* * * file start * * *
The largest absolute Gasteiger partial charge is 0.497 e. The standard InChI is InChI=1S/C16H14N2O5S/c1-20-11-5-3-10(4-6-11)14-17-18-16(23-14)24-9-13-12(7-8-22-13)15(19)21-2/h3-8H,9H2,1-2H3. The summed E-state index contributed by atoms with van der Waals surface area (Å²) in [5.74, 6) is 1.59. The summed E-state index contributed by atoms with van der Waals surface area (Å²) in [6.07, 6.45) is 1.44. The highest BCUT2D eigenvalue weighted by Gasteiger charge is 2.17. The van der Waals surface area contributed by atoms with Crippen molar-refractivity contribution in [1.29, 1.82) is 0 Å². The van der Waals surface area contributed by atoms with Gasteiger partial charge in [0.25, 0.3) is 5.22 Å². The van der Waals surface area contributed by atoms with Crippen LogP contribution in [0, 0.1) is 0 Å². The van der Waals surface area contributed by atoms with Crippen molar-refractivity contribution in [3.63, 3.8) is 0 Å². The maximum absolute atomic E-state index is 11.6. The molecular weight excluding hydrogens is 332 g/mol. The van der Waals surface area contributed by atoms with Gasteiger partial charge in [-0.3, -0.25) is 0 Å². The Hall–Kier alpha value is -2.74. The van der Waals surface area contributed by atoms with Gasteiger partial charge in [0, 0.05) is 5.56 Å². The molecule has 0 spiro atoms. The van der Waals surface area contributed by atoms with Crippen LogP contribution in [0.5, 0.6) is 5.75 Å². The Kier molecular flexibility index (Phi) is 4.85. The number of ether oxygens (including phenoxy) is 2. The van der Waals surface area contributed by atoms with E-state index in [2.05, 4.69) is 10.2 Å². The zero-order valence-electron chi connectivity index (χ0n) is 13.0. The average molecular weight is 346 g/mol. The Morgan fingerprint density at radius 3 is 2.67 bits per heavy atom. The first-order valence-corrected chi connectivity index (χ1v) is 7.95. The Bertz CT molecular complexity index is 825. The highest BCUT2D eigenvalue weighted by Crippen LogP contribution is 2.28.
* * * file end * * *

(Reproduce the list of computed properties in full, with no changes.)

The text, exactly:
The largest absolute Gasteiger partial charge is 0.497 e. The standard InChI is InChI=1S/C16H14N2O5S/c1-20-11-5-3-10(4-6-11)14-17-18-16(23-14)24-9-13-12(7-8-22-13)15(19)21-2/h3-8H,9H2,1-2H3. The summed E-state index contributed by atoms with van der Waals surface area (Å²) in [5.74, 6) is 1.59. The summed E-state index contributed by atoms with van der Waals surface area (Å²) in [6.07, 6.45) is 1.44. The highest BCUT2D eigenvalue weighted by Gasteiger charge is 2.17. The van der Waals surface area contributed by atoms with Crippen molar-refractivity contribution in [1.29, 1.82) is 0 Å². The van der Waals surface area contributed by atoms with Gasteiger partial charge in [0.25, 0.3) is 5.22 Å². The van der Waals surface area contributed by atoms with Crippen LogP contribution in [0, 0.1) is 0 Å². The van der Waals surface area contributed by atoms with Crippen molar-refractivity contribution in [3.63, 3.8) is 0 Å². The maximum absolute atomic E-state index is 11.6. The molecular weight excluding hydrogens is 332 g/mol. The van der Waals surface area contributed by atoms with Gasteiger partial charge in [-0.3, -0.25) is 0 Å². The Hall–Kier alpha value is -2.74. The van der Waals surface area contributed by atoms with Gasteiger partial charge in [0, 0.05) is 5.56 Å². The molecule has 0 spiro atoms. The van der Waals surface area contributed by atoms with Crippen LogP contribution in [0.5, 0.6) is 5.75 Å². The Kier molecular flexibility index (Phi) is 4.85. The number of ether oxygens (including phenoxy) is 2. The van der Waals surface area contributed by atoms with E-state index in [2.05, 4.69) is 10.2 Å². The zero-order valence-electron chi connectivity index (χ0n) is 13.0. The average molecular weight is 346 g/mol. The Morgan fingerprint density at radius 3 is 2.67 bits per heavy atom. The first-order valence-corrected chi connectivity index (χ1v) is 7.95. The Bertz CT molecular complexity index is 825. The highest BCUT2D eigenvalue weighted by Crippen LogP contribution is 2.28.